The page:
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Ethnic Diversity and Public Policy: The Role of Education

  • Jagdish Gundara
  • Crispin Jones

Abstract

As is well known, state education policy in general reflects rather than leads state social policy. However, the power of an appropriate education should never be underestimated. In the context of this chapter, it is asserted that the contribution that intercultural education can make to the social and economic development of all ethnic groups within a state is a considerable one. The term intercultural education is derived from three decades of work in this area undertaken under the auspices of the Council of Europe within a range of European states (e.g. Batelaan, 1983; Jones and Kimberley, 1986). As defined in that specific context, intercultural education was seen as an education that seeks to examine and promote the dynamics of cultural exchange within pluralistic educational systems and institutions which are within states that are already multicultural. As such, the definition has a wider validity and is the preferred term used in this chapter. At this point, it is important to make clear that ethnic diversity does not axiomatically mean minority/majority relations. In the UNRISD Research Guidelines which were used in the preparation of this chapter, a helpful distinction is made between ethnic, racial and/or religious diversities, rather than minority/majority relations, the distinction that is more usually made in educational discourses within North America and the European Union (EU) but which makes less sense in other contexts, such as South Africa.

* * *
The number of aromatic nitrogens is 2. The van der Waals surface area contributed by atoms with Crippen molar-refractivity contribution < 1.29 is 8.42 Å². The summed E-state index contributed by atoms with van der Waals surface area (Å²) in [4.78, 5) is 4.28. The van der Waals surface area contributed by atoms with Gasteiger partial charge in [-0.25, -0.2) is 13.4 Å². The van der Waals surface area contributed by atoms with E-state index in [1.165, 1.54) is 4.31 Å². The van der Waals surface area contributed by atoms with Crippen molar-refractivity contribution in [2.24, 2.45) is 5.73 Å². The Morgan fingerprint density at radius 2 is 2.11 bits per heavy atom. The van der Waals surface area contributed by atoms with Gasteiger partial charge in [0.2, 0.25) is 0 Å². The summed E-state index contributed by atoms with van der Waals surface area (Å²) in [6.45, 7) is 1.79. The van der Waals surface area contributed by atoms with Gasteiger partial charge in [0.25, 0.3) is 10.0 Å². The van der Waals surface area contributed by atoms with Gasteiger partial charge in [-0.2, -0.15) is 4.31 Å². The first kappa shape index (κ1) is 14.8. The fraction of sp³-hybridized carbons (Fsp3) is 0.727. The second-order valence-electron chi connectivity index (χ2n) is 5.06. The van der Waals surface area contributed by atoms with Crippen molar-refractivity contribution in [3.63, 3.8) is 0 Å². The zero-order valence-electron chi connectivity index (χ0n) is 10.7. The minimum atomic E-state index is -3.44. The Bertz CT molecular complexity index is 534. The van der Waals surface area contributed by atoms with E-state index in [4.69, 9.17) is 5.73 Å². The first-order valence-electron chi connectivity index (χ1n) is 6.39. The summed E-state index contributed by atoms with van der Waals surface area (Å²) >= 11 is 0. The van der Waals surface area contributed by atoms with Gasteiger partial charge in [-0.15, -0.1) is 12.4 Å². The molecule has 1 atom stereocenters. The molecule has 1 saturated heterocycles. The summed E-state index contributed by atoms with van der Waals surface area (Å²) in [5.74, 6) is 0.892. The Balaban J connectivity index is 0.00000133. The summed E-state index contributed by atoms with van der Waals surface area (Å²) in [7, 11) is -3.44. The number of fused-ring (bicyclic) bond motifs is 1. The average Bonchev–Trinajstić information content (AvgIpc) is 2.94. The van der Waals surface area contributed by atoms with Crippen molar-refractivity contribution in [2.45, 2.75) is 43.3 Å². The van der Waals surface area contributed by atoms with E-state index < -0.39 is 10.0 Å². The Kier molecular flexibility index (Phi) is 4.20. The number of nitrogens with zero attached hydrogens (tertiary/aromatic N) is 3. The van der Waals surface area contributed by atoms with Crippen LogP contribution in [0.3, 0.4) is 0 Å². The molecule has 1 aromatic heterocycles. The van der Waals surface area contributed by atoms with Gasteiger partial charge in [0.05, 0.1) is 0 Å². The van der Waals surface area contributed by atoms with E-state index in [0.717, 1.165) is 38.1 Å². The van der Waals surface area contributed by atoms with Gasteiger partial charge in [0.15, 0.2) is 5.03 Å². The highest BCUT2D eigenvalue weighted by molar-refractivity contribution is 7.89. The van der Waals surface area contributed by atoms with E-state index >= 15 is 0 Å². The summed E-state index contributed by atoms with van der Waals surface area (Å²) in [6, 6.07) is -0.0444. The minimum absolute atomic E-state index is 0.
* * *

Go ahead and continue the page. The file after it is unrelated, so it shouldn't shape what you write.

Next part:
Keywords

Ethnic Group Teacher Education Educational Policy Ethnic Diversity Teacher Education Programme 
These keywords were added by machine and not by the authors. This process is experimental and the keywords may be updated as the learning algorithm improves.

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Copyright information

© UNRISD 1998

Authors and Affiliations

  • Jagdish Gundara
  • Crispin Jones

There are no affiliations available

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